The Art of Economy

‘An artist is not a special type of person, rather every person is a special type of artist.’ – Ananda Coomaraswamy

Like many people, I have never considered myself an artist. I don’t draw very well, my piano lessons never reached concert potential, and as a dancer I’d rather move between than stand out in the spotlight. I don’t make paintings, songs, or poems, my work doesn’t sell in galleries. I am an economist, my diploma says Masters of Science.

Despite my profession, I have always questioned the scientific-ness of my field. The economics that have dominated the last century – and certainly dominated the courses of my degree – are founded on worryingly simplistic assumptions, allowing economists to describe society’s value system numerically and in 2- dimensional diagrams. Rather than approaching the economy as an evolving social structure – made up by people with a diversity of cultures, beliefs and personalities – economic theory seemed obsessed with creating equilibrium outcomes by universalising people into 1-size-fits-all, values-free decision makers. In the attempt to make the study resemble a ‘hard science’, the dynamics of these models were then called the ‘laws’ of economics. Continue reading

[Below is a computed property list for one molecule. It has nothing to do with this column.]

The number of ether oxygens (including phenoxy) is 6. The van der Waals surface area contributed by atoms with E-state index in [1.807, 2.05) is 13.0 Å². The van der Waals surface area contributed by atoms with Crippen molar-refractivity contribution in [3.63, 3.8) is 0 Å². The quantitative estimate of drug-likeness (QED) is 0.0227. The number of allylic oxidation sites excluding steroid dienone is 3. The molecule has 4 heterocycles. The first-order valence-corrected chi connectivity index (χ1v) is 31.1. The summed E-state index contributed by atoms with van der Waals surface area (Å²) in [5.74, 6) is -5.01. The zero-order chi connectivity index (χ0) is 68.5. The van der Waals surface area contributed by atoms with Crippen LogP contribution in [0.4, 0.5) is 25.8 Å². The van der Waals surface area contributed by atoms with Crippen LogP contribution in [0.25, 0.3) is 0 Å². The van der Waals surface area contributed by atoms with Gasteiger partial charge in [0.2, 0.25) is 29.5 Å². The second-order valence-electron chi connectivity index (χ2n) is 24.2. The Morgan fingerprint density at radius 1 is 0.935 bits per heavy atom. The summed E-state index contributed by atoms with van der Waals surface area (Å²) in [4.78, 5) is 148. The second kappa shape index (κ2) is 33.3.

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Life Mosaic, the social art of economy

One of the sources of inspiration for Beautiful Economy is the Alhambra in Granada. Last October we visited this 1000-years old marvel of Islamic architecture, and almost every day I remember being inside its walls, surrounded by art, science and spirituality. Feeling at ease, at peace, and with a strong sense that this place has something to teach us.

The Alhambra was designed to reflect the beauty of Paradise. And indeed, the gardens, palaces and waterways all breathe heavenly quality. In spite of receiving thousands of visitors each day, the place has maintained a serenity. It allows you to slow down while drifting along the endless patterns of arabesque, woodwork and tile tessellations. To be taken away by the detail and by the entirety.

Titus Burckhardt explains that ‘the islamic designs do not imprison the gaze and direct it to some imaginary world, but rather free it from all the impediments of thought and imagination. They produce in us no fixed idea, but an existential condition, a feeling of tranquility combined with an inner sense of vitality.’

It made me wonder: ‘If a physical structure can evoke the experience of peace and vitality, what about a social structure, the economy?

Continue reading